Monday 16th October 2017,

Bad Ass Asians

Ξ 3 comments

Jeremy Lin Stopped by Security Guard

posted by Randall

Jeremy LinIt was a repeat of what happened when Jeremy Lin first joined the New York Knicks. A security guard at the arena where the Charlotte Hornets play had to be convinced Lin was really an NBA basketball player.

Lin as usual reacted with good nature about the incident with his new team, tweeting about it to his nearly 1.5 million followers.

 

Fans of Lin will recall the same thing happened the first time he showed up at Madison Square Garden after he had been picked up by the New York Knicks.

That was well before Linsanity when he was playing in relative obscurity. The incident was likely a humbling experience for the Christian player who never lived up to the $25 million three-year contract he signed with Houston Rockets and had a disappointing season with the Los Angeles Lakers.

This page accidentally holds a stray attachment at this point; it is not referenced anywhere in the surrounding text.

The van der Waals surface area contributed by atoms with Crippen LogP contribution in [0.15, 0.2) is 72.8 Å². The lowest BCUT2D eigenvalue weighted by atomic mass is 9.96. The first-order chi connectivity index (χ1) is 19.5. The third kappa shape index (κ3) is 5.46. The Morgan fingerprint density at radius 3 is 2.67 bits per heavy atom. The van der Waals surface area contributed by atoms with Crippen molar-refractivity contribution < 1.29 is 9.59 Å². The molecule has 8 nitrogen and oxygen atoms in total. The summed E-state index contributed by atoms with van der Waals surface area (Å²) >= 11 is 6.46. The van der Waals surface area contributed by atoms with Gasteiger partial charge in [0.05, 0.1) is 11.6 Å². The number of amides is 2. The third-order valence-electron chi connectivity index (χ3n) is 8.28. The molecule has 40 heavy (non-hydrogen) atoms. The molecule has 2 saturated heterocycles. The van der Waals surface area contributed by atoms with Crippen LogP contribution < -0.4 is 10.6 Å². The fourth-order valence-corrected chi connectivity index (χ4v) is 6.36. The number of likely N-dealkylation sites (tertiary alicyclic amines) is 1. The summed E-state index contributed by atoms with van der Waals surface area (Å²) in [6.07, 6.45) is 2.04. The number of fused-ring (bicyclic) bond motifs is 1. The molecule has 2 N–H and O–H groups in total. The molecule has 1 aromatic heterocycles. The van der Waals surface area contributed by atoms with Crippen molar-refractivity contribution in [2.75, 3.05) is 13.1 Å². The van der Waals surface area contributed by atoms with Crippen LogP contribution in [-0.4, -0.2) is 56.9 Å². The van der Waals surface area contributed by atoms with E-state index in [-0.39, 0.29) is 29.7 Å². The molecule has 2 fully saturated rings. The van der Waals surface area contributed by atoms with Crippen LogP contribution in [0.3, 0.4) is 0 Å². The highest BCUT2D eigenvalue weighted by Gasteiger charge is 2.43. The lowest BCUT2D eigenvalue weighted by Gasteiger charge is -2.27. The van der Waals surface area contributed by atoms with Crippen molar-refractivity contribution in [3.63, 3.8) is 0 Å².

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3 Comments

  1. mrsek says:

    RE: Jeremy Lin stopped by security guard: weird that they had to mention he was a Christian in that negative context…Jere, tell them you’re holding the laundry bags for the team next time and those redneck southerners will understand…a bigger fan of yours more than ever, fellow Christian

  2. Pumpkin says:

    It’s kind of sad that Lin has to face prejudice. As as Lakers season ticket holder, I saw the things he do could as a point guard. He knew how to pass, drive and shoot and his defense was getting better but I felt he was never given a chance to prove himself. When he did play a full game, he was sometimes the best player of the game, the one that gave the opponents the most trouble as quoted by the opponents, hit the winning shot or started the Lakers comeback. I hope the Hornets give him a chance to prove himself

  3. I don’t see the “prejudice.” The guard was clearly not a fan of the team he was there to provide security for – that much is obvious. The security guard just wasn’t into sports. Think of what someone who apparently is not into sports thinks of when they think of a “basketball player.” Say what you will, but WE ALL have “tall” and “black” ranking at least in the top five of our mental make-up of your typical baller. Let’s face it, “Asian” doesn’t rank up there in the minds of the masses. You can call it prejudice if you feel the insecure need to bash for your own self-righteous reasons.

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